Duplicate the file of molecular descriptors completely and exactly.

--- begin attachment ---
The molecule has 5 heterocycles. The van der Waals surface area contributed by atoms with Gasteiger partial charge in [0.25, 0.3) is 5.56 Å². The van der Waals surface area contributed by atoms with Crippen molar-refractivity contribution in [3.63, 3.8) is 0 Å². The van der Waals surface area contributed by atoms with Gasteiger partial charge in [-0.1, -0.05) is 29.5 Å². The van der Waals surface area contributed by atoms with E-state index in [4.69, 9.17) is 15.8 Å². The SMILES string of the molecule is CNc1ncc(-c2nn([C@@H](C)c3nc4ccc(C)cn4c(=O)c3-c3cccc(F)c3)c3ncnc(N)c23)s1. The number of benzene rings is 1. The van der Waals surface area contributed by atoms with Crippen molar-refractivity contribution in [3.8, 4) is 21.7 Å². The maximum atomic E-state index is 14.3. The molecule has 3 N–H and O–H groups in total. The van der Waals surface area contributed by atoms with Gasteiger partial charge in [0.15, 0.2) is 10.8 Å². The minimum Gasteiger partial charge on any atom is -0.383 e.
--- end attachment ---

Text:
The molecule has 5 heterocycles. The van der Waals surface area contributed by atoms with Gasteiger partial charge in [0.25, 0.3) is 5.56 Å². The van der Waals surface area contributed by atoms with Crippen molar-refractivity contribution in [3.63, 3.8) is 0 Å². The van der Waals surface area contributed by atoms with Gasteiger partial charge in [-0.1, -0.05) is 29.5 Å². The van der Waals surface area contributed by atoms with E-state index in [4.69, 9.17) is 15.8 Å². The SMILES string of the molecule is CNc1ncc(-c2nn([C@@H](C)c3nc4ccc(C)cn4c(=O)c3-c3cccc(F)c3)c3ncnc(N)c23)s1. The number of benzene rings is 1. The van der Waals surface area contributed by atoms with Crippen molar-refractivity contribution in [3.8, 4) is 21.7 Å². The maximum atomic E-state index is 14.3. The molecule has 3 N–H and O–H groups in total. The van der Waals surface area contributed by atoms with Gasteiger partial charge in [0.15, 0.2) is 10.8 Å². The minimum Gasteiger partial charge on any atom is -0.383 e.